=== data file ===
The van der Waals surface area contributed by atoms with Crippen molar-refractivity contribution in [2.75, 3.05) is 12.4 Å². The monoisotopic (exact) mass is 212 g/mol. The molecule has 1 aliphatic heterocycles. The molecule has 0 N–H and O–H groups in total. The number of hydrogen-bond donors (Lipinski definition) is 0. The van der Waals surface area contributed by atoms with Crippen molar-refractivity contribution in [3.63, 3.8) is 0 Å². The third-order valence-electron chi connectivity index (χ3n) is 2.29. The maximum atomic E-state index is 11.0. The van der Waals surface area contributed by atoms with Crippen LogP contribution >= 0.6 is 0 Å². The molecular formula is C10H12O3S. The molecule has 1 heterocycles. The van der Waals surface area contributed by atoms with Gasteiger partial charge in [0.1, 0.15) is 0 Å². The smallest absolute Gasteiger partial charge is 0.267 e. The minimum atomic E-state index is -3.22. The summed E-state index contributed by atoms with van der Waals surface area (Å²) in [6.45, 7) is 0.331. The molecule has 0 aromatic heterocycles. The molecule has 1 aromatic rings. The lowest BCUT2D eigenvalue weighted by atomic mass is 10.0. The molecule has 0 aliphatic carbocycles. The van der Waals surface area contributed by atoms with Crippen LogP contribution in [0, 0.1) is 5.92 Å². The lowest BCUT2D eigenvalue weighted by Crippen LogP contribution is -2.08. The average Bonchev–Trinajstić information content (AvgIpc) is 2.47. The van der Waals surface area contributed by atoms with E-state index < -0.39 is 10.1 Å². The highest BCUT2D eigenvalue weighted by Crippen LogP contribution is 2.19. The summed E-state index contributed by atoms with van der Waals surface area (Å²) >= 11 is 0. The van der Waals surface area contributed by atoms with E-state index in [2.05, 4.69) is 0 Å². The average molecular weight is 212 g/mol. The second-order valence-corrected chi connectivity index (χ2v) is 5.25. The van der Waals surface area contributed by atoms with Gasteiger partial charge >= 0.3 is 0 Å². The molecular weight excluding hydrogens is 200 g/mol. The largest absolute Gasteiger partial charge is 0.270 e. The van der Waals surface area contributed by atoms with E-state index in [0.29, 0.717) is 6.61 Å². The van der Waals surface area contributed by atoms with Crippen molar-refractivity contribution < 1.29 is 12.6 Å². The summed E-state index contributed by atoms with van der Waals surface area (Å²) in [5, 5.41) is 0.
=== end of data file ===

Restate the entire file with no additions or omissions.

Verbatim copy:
The van der Waals surface area contributed by atoms with Crippen molar-refractivity contribution in [2.75, 3.05) is 12.4 Å². The monoisotopic (exact) mass is 212 g/mol. The molecule has 1 aliphatic heterocycles. The molecule has 0 N–H and O–H groups in total. The number of hydrogen-bond donors (Lipinski definition) is 0. The van der Waals surface area contributed by atoms with Crippen molar-refractivity contribution in [3.63, 3.8) is 0 Å². The third-order valence-electron chi connectivity index (χ3n) is 2.29. The maximum atomic E-state index is 11.0. The van der Waals surface area contributed by atoms with Crippen LogP contribution >= 0.6 is 0 Å². The molecular formula is C10H12O3S. The molecule has 1 heterocycles. The van der Waals surface area contributed by atoms with Gasteiger partial charge in [0.1, 0.15) is 0 Å². The smallest absolute Gasteiger partial charge is 0.267 e. The minimum atomic E-state index is -3.22. The summed E-state index contributed by atoms with van der Waals surface area (Å²) in [6.45, 7) is 0.331. The molecule has 0 aromatic heterocycles. The molecule has 1 aromatic rings. The lowest BCUT2D eigenvalue weighted by atomic mass is 10.0. The molecule has 0 aliphatic carbocycles. The van der Waals surface area contributed by atoms with Crippen LogP contribution in [0, 0.1) is 5.92 Å². The lowest BCUT2D eigenvalue weighted by Crippen LogP contribution is -2.08. The average Bonchev–Trinajstić information content (AvgIpc) is 2.47. The van der Waals surface area contributed by atoms with E-state index < -0.39 is 10.1 Å². The highest BCUT2D eigenvalue weighted by Crippen LogP contribution is 2.19. The summed E-state index contributed by atoms with van der Waals surface area (Å²) >= 11 is 0. The van der Waals surface area contributed by atoms with E-state index in [2.05, 4.69) is 0 Å². The average molecular weight is 212 g/mol. The second-order valence-corrected chi connectivity index (χ2v) is 5.25. The van der Waals surface area contributed by atoms with Gasteiger partial charge >= 0.3 is 0 Å². The molecular weight excluding hydrogens is 200 g/mol. The largest absolute Gasteiger partial charge is 0.270 e. The van der Waals surface area contributed by atoms with E-state index in [0.29, 0.717) is 6.61 Å². The van der Waals surface area contributed by atoms with Crippen molar-refractivity contribution < 1.29 is 12.6 Å². The summed E-state index contributed by atoms with van der Waals surface area (Å²) in [5, 5.41) is 0.